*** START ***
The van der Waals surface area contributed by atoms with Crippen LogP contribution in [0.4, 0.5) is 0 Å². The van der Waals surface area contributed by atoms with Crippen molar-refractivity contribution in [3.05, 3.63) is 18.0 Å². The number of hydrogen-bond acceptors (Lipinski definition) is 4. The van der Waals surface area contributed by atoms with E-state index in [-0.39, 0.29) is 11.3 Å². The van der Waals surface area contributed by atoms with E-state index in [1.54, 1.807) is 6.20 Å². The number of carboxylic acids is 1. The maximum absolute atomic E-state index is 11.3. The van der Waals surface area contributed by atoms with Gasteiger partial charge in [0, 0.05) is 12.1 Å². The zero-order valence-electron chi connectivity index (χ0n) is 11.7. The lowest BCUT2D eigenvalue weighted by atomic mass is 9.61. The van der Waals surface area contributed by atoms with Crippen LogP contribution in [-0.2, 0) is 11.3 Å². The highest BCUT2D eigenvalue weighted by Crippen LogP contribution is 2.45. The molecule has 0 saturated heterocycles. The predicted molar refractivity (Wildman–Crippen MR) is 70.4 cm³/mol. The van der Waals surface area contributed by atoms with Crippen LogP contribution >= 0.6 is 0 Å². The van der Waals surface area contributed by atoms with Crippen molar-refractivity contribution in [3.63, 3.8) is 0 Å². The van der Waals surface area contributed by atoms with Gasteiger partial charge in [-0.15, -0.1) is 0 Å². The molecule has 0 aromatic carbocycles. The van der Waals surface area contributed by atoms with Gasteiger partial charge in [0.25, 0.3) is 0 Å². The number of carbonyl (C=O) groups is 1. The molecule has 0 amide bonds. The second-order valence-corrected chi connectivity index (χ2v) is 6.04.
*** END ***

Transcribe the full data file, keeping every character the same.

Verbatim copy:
The van der Waals surface area contributed by atoms with Crippen LogP contribution in [0.4, 0.5) is 0 Å². The van der Waals surface area contributed by atoms with Crippen molar-refractivity contribution in [3.05, 3.63) is 18.0 Å². The number of hydrogen-bond acceptors (Lipinski definition) is 4. The van der Waals surface area contributed by atoms with E-state index in [-0.39, 0.29) is 11.3 Å². The van der Waals surface area contributed by atoms with E-state index in [1.54, 1.807) is 6.20 Å². The number of carboxylic acids is 1. The maximum absolute atomic E-state index is 11.3. The van der Waals surface area contributed by atoms with Gasteiger partial charge in [0, 0.05) is 12.1 Å². The zero-order valence-electron chi connectivity index (χ0n) is 11.7. The lowest BCUT2D eigenvalue weighted by atomic mass is 9.61. The van der Waals surface area contributed by atoms with Crippen LogP contribution in [-0.2, 0) is 11.3 Å². The highest BCUT2D eigenvalue weighted by Crippen LogP contribution is 2.45. The molecule has 0 saturated heterocycles. The predicted molar refractivity (Wildman–Crippen MR) is 70.4 cm³/mol. The van der Waals surface area contributed by atoms with Crippen LogP contribution >= 0.6 is 0 Å². The van der Waals surface area contributed by atoms with Crippen molar-refractivity contribution in [3.63, 3.8) is 0 Å². The van der Waals surface area contributed by atoms with Gasteiger partial charge in [-0.15, -0.1) is 0 Å². The molecule has 0 aromatic carbocycles. The van der Waals surface area contributed by atoms with Gasteiger partial charge in [0.25, 0.3) is 0 Å². The number of carbonyl (C=O) groups is 1. The molecule has 0 amide bonds. The second-order valence-corrected chi connectivity index (χ2v) is 6.04.